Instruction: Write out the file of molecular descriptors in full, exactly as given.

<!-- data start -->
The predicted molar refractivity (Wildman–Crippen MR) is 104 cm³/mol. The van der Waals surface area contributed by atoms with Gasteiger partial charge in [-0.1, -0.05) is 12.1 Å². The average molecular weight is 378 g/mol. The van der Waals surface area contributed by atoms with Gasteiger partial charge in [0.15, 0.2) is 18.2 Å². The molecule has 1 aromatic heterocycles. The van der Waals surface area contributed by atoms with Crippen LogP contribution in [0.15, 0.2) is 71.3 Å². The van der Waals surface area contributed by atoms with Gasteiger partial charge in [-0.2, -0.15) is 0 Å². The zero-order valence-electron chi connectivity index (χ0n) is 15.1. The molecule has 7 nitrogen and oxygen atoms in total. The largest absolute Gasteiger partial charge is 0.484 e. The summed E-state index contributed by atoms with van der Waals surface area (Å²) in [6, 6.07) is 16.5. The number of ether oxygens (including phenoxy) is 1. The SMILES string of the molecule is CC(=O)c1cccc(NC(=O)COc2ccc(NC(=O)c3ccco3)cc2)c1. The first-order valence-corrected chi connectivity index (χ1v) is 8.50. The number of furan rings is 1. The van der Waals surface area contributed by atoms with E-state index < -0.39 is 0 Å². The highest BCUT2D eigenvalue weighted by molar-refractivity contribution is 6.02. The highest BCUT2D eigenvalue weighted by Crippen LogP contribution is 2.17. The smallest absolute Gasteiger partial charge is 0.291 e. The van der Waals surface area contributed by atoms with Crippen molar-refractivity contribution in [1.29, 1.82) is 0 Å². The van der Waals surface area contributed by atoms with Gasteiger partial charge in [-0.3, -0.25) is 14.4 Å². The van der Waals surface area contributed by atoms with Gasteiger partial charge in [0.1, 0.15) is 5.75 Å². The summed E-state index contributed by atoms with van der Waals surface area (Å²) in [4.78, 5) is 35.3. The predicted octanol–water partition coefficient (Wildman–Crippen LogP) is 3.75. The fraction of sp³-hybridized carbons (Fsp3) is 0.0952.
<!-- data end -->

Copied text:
The predicted molar refractivity (Wildman–Crippen MR) is 104 cm³/mol. The van der Waals surface area contributed by atoms with Gasteiger partial charge in [-0.1, -0.05) is 12.1 Å². The average molecular weight is 378 g/mol. The van der Waals surface area contributed by atoms with Gasteiger partial charge in [0.15, 0.2) is 18.2 Å². The molecule has 1 aromatic heterocycles. The van der Waals surface area contributed by atoms with Crippen LogP contribution in [0.15, 0.2) is 71.3 Å². The van der Waals surface area contributed by atoms with Gasteiger partial charge in [-0.2, -0.15) is 0 Å². The zero-order valence-electron chi connectivity index (χ0n) is 15.1. The molecule has 7 nitrogen and oxygen atoms in total. The largest absolute Gasteiger partial charge is 0.484 e. The summed E-state index contributed by atoms with van der Waals surface area (Å²) in [6, 6.07) is 16.5. The number of ether oxygens (including phenoxy) is 1. The SMILES string of the molecule is CC(=O)c1cccc(NC(=O)COc2ccc(NC(=O)c3ccco3)cc2)c1. The first-order valence-corrected chi connectivity index (χ1v) is 8.50. The number of furan rings is 1. The van der Waals surface area contributed by atoms with E-state index < -0.39 is 0 Å². The highest BCUT2D eigenvalue weighted by molar-refractivity contribution is 6.02. The highest BCUT2D eigenvalue weighted by Crippen LogP contribution is 2.17. The smallest absolute Gasteiger partial charge is 0.291 e. The van der Waals surface area contributed by atoms with Crippen molar-refractivity contribution in [1.29, 1.82) is 0 Å². The van der Waals surface area contributed by atoms with Gasteiger partial charge in [-0.3, -0.25) is 14.4 Å². The van der Waals surface area contributed by atoms with Gasteiger partial charge in [0.1, 0.15) is 5.75 Å². The summed E-state index contributed by atoms with van der Waals surface area (Å²) in [4.78, 5) is 35.3. The predicted octanol–water partition coefficient (Wildman–Crippen LogP) is 3.75. The fraction of sp³-hybridized carbons (Fsp3) is 0.0952.